#1 NEW YORK TIMES BESTSELLER NAMED ONE OF THE BEST BOOKS OF THE YEAR BY Good Housekeeping * Booklist * Publishers Weekly * Bookish From the internationally bestselling author of No god but God comes a fascinating, provocative, and meticulously researched biography that challenges long-held assumptions about the man we know as Jesus of Nazareth. nbsp; Two thousand years ago, an itinerant Jewish preacher and miracle worker walked across the Galilee, gathering followers to establish what he called the "Kingdom of God." The revolutionary movement he launched was so threatening to the established order that he was captured, tortured, and executed as a state criminal. nbsp; Within decades after his shameful death, his followers would call him God. nbsp; Sifting through centuries of mythmaking, Reza Aslan sheds new light on one of history's most influential and enigmatic characters by examining Jesus through the lens of the tumultuous era in which he lived: first-century Palestine, an age awash in apocalyptic fervor. Scores of Jewish prophets, preachers, and would-be messiahs wandered through the Holy Land, bearing messages from God. This was the age of zealotry--a fervent nationalism that made resistance to the Roman occupation a sacred duty incumbent on all Jews. And few figures better exemplified this principle than the charismatic Galilean who defied both the imperial authorities and their allies in the Jewish religious hierarchy. nbsp; Balancing the Jesus of the Gospels against the historical sources, Aslan describes a man full of conviction and passion, yet rife with contradiction; a man of peace who exhorted his followers to arm themselves with swords; an exorcist and faith healer who urged his disciples to keep his identity a secret; and ultimately the seditious "King of the Jews" whose promise of liberation from Rome went unfulfilled in his brief lifetime. Aslan explores the reasons why the early Christian church preferred to promulgate an image of Jesus as a peaceful spiritual teacher rather than a politically conscious revolutionary. And he grapples with the riddle of how Jesus understood himself, the mystery that is at the heart of all subsequent claims about his divinity. nbsp; Zealot yields a fresh perspective on one of the greatest stories ever told even as it affirms the radical and transformative nature of Jesus of Nazareth's life and mission. The result is a thought-provoking, elegantly written biography with the pulse of a fast-paced novel: a singularly brilliant portrait of a man, a time, and the birth of a religion. Praise for Zealot nbsp; "Riveting . . . Aslan synthesizes Scripture and scholarship to create an original account." -- The New Yorker "A lucid, intelligent page-turner." --Los Angeles Times nbsp; "Fascinatingly and convincingly drawn . . . Aslan may come as close as one can to respecting those who revere Jesus as the peace-loving, turn-the-other-cheek, true son of God depicted in modern Christianity, even as he knocks down that image." -- The Seattle Times nbsp; "[Aslan's] literary talent is as essential to the effect of Zealot as are his scholarly and journalistic chops. . . . A vivid, persuasive portrait." -- Salon nbsp; "This tough-minded, deeply political book does full justice to the real Jesus, and honors him in the process." -- San Francisco Chronicle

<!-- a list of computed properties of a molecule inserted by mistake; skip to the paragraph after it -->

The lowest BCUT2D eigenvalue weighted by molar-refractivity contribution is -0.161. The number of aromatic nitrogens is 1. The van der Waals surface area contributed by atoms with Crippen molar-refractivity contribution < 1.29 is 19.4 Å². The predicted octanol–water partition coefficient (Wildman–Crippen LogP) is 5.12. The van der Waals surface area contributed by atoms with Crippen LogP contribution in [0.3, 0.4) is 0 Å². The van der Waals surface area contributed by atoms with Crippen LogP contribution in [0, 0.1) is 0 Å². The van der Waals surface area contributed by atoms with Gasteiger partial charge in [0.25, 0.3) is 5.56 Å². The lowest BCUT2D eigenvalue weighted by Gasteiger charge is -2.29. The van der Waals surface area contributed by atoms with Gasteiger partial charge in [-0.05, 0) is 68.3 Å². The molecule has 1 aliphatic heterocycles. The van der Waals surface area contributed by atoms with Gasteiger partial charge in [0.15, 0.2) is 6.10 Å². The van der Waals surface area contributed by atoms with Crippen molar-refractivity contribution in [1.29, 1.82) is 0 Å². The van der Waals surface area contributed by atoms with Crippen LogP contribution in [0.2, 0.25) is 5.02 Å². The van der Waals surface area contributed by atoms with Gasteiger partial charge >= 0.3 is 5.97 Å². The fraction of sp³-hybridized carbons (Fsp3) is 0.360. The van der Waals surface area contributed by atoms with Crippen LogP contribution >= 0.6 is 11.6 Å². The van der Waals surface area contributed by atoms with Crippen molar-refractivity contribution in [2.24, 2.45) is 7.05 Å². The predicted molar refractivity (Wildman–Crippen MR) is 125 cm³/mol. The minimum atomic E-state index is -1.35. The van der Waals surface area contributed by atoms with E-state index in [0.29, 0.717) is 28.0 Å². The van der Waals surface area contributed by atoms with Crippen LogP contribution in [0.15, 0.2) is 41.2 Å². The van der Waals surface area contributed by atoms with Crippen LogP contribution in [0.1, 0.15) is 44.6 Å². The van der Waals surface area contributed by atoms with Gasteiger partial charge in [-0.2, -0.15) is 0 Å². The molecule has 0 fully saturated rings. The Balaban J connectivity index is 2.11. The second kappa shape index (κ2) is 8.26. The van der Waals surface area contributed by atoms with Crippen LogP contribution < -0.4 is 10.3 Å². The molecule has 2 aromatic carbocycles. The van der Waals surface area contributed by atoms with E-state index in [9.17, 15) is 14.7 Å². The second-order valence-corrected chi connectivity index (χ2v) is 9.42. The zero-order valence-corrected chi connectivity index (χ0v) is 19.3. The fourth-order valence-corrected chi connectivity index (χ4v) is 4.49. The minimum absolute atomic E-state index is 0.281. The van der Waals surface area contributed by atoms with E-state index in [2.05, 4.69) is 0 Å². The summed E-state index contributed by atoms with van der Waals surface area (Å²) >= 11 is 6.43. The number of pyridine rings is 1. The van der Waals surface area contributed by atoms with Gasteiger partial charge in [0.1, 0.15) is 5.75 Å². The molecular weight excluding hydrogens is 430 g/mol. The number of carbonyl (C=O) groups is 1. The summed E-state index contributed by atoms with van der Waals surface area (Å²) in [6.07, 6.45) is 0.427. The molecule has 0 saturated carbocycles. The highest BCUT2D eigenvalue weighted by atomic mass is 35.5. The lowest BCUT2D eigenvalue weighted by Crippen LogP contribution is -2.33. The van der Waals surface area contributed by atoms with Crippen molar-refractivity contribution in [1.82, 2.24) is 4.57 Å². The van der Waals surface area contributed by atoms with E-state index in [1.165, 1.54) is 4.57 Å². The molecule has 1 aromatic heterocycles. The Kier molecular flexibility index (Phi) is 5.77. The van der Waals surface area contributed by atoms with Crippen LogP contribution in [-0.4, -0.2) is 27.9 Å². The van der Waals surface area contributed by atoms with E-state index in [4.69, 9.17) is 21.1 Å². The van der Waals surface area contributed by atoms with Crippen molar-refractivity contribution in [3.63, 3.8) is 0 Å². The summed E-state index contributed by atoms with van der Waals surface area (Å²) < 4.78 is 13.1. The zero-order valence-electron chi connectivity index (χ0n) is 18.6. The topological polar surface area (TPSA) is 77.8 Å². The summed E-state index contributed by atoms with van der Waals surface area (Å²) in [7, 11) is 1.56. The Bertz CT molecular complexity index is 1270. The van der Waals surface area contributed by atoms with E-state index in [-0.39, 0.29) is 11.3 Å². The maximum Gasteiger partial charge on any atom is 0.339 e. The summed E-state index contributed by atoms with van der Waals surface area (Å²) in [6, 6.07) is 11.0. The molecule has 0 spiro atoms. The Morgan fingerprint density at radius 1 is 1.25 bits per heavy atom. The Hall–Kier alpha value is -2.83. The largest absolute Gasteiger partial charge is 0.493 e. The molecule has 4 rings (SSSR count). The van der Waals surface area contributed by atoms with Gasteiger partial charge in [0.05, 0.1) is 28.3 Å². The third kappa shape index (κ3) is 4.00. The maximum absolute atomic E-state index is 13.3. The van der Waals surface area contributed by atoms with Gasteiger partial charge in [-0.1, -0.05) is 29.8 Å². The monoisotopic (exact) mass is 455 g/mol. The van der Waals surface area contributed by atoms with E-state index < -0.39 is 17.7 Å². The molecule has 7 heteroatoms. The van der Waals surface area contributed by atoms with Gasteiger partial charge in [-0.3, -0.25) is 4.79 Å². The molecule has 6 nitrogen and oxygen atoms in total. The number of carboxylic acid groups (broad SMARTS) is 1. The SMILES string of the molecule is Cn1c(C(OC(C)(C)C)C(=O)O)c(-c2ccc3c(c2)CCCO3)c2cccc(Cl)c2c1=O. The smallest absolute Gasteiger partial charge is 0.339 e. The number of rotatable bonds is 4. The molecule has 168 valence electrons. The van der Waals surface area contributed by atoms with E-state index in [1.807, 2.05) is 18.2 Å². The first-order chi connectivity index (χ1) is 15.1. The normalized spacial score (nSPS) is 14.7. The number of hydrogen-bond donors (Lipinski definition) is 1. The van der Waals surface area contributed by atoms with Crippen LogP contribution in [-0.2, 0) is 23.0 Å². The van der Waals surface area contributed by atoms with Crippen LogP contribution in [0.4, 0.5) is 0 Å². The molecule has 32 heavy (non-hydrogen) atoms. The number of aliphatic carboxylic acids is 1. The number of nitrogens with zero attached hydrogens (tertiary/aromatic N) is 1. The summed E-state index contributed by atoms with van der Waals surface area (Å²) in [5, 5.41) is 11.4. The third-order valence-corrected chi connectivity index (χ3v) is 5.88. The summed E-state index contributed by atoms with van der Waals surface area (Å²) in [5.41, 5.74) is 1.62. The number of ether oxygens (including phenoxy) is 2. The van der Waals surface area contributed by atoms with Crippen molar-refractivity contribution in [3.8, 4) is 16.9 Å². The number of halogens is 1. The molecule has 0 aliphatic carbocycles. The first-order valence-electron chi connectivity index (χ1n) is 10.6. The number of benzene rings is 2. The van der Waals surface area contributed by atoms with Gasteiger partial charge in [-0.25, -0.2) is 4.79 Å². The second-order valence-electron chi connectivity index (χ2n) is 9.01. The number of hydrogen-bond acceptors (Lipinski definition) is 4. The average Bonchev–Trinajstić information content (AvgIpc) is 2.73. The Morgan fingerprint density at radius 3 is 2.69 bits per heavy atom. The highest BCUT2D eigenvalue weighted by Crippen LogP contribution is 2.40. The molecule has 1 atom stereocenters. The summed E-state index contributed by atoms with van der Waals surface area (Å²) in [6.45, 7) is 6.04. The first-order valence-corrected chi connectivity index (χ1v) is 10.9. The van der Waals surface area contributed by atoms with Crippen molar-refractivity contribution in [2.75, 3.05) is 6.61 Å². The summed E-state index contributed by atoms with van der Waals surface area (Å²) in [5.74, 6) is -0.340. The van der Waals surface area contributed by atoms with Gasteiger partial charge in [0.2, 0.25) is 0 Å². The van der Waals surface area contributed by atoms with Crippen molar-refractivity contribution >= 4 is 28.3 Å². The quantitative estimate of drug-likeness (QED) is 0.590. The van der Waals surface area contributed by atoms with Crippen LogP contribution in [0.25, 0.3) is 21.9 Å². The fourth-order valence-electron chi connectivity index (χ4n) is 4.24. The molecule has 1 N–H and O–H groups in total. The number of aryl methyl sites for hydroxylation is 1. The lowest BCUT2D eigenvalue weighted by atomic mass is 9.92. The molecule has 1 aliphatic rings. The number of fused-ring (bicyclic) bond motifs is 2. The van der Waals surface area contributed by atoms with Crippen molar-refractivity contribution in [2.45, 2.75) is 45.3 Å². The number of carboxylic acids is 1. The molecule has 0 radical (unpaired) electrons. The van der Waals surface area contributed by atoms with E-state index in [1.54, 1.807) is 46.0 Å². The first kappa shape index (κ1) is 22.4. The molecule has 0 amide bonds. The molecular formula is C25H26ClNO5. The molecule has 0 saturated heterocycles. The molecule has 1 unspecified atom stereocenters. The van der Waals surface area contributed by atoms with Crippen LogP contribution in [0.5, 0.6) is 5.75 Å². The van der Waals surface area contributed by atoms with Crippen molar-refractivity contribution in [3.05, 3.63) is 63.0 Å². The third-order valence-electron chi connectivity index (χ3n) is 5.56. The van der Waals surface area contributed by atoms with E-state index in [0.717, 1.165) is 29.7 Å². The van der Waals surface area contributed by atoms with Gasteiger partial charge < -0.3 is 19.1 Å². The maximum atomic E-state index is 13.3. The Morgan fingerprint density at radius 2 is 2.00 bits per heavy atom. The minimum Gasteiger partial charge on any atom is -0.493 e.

Born in Iran, Dr. Reza Aslan is a writer and scholar of religion. He is also President and CEO of Aslan Media Inc. Dr. Aslan has degrees in Religions from Santa Clara University, Harvard University, and the University of California, Santa Barbara, as well as a Master of Fine Arts from the University of Iowa. He is a member of the Council on Foreign Relations, the Los Angeles Institute for the Humanities, and the Pacific Council on International Policy. Dr. Aslan also serves on the national advisory board of the Levantine Cultural Center, building bridges between Americans and the Arab/Muslim world. Aslan's first book, the International Bestseller, No god but God: The Origins, Evolution, and Future of Islam (Heinemann 2005), has been translated into thirteen languages, and named one of the 100 most important books of the last decade. He is also the editor of the anthology Tablet & Pen: Literary Landscapes from the Modern Middle East: A Words Without Borders Anthology (WW Norton 2010). His latest work is entitled Zealot: The Life and Times of Jesus of Nazareth (Random House 2013). Dr. Aslan lives in Los Angeles where he is Associate Professor of Creative Writing at the University of California, Riverside. (Bowker Author Biography)